The total active transport of chloride ions across the gastric mucosa can be considered as the sum of two fractions; an acidic one which is equivalent to the acid secreted, and an electromotive one which accounts for the electric energy generated by the gastric mucosa. In the present studies, the relationship between this electromotive chloride transport and acid secretion has been investigated, using specific inhibitors. The rate of electromotive chloride transport was found to be essentially unaffected by changes in the rate of acid secretion, and also by inhibition of acid secretion by thiocyanate. On the other hand, diamox, in combination with histamine, was shown to depress or abolish the gastric electromotive force and to inhibit partially the total chloride transport, while acid was secreted at an almost normal rate. This kind of inhibition is undefined as to its mechanism but seems to be more specific for the gastric chloride transport than any other inhibitor known. It is concluded that acid secretion and electromotive chloride transport involve two different mechanisms, and are not absolutely essential for each other. The present results do not support the view that carbonic anhydrase is essential for acid secretion. They rather suggest an important function of this enzyme in the mechanism of active chloride transport.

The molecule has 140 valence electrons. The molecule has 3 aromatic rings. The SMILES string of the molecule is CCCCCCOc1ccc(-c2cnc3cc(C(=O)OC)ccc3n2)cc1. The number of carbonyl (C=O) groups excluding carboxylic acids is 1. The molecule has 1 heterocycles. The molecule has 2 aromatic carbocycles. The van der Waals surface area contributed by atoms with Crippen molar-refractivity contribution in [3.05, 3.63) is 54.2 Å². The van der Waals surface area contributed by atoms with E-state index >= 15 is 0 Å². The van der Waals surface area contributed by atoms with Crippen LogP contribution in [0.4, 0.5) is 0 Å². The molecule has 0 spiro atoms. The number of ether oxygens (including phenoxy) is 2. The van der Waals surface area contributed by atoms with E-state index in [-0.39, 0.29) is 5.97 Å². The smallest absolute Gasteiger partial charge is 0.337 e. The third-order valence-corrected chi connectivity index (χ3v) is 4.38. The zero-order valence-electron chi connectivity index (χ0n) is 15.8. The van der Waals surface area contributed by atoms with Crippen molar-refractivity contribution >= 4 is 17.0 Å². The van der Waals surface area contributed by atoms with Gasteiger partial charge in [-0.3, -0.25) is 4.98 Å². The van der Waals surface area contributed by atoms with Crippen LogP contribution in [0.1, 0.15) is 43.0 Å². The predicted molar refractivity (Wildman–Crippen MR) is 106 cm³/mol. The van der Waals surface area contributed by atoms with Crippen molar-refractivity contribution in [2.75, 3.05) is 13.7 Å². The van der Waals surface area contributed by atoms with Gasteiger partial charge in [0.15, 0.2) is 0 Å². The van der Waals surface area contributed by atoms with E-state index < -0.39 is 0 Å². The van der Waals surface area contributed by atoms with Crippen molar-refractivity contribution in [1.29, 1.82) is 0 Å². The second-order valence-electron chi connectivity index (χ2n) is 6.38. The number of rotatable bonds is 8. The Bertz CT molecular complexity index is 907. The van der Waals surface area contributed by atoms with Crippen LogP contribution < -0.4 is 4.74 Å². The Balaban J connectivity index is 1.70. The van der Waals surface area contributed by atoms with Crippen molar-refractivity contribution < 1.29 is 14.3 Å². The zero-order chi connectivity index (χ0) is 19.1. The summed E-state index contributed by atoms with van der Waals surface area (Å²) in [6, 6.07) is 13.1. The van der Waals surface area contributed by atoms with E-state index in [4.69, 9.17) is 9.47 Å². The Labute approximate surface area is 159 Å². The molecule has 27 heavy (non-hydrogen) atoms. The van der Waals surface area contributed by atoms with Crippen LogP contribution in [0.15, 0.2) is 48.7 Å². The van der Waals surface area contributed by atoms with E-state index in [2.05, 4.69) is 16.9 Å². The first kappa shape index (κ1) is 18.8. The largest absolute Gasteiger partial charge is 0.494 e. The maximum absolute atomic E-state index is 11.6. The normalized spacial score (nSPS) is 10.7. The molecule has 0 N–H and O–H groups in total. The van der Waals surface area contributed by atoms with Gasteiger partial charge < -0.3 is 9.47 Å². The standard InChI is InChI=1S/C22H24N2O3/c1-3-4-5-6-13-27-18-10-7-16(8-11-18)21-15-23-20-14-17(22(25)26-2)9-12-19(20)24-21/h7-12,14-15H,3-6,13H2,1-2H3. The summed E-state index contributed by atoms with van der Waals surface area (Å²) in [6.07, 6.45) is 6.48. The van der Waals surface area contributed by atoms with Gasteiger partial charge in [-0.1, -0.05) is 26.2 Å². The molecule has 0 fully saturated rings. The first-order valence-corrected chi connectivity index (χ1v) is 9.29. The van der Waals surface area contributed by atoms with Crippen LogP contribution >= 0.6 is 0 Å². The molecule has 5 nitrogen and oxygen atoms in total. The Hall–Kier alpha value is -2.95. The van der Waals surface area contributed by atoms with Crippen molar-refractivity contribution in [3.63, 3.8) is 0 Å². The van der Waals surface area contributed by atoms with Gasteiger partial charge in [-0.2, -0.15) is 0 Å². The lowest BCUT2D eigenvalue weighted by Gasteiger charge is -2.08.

This content is only available as a PDF.